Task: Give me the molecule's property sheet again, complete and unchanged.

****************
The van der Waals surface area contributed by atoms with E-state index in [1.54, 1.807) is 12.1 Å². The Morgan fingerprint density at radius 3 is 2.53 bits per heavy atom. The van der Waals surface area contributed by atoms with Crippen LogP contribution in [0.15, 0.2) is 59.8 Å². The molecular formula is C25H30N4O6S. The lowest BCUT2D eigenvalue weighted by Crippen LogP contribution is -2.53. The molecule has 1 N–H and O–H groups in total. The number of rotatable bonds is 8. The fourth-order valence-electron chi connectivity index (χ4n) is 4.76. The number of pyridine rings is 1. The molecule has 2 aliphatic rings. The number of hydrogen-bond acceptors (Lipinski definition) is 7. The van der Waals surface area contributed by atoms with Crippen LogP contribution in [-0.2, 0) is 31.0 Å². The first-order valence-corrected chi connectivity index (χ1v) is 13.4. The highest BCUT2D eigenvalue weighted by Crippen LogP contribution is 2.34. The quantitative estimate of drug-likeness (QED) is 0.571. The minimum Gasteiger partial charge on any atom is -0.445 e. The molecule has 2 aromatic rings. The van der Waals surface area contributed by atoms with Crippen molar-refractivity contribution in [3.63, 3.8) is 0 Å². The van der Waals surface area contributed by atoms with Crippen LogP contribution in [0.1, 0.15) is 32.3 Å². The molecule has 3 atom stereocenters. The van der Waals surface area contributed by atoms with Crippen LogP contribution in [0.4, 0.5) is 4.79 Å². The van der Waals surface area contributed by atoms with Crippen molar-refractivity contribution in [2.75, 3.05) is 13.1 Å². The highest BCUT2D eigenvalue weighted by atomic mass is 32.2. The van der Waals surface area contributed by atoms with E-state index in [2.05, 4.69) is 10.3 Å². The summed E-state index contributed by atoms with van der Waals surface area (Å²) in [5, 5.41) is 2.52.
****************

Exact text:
The van der Waals surface area contributed by atoms with E-state index in [1.54, 1.807) is 12.1 Å². The Morgan fingerprint density at radius 3 is 2.53 bits per heavy atom. The van der Waals surface area contributed by atoms with Crippen LogP contribution in [0.15, 0.2) is 59.8 Å². The molecular formula is C25H30N4O6S. The lowest BCUT2D eigenvalue weighted by Crippen LogP contribution is -2.53. The molecule has 1 N–H and O–H groups in total. The number of rotatable bonds is 8. The fourth-order valence-electron chi connectivity index (χ4n) is 4.76. The number of pyridine rings is 1. The molecule has 2 aliphatic rings. The number of hydrogen-bond acceptors (Lipinski definition) is 7. The van der Waals surface area contributed by atoms with Crippen LogP contribution in [-0.2, 0) is 31.0 Å². The first-order valence-corrected chi connectivity index (χ1v) is 13.4. The highest BCUT2D eigenvalue weighted by Crippen LogP contribution is 2.34. The quantitative estimate of drug-likeness (QED) is 0.571. The minimum Gasteiger partial charge on any atom is -0.445 e. The molecule has 2 aromatic rings. The van der Waals surface area contributed by atoms with Crippen molar-refractivity contribution in [3.63, 3.8) is 0 Å². The van der Waals surface area contributed by atoms with Crippen LogP contribution in [0.1, 0.15) is 32.3 Å². The molecule has 3 atom stereocenters. The van der Waals surface area contributed by atoms with Crippen LogP contribution in [0.4, 0.5) is 4.79 Å². The van der Waals surface area contributed by atoms with Crippen molar-refractivity contribution in [2.75, 3.05) is 13.1 Å². The highest BCUT2D eigenvalue weighted by atomic mass is 32.2. The van der Waals surface area contributed by atoms with E-state index in [2.05, 4.69) is 10.3 Å². The summed E-state index contributed by atoms with van der Waals surface area (Å²) in [5, 5.41) is 2.52.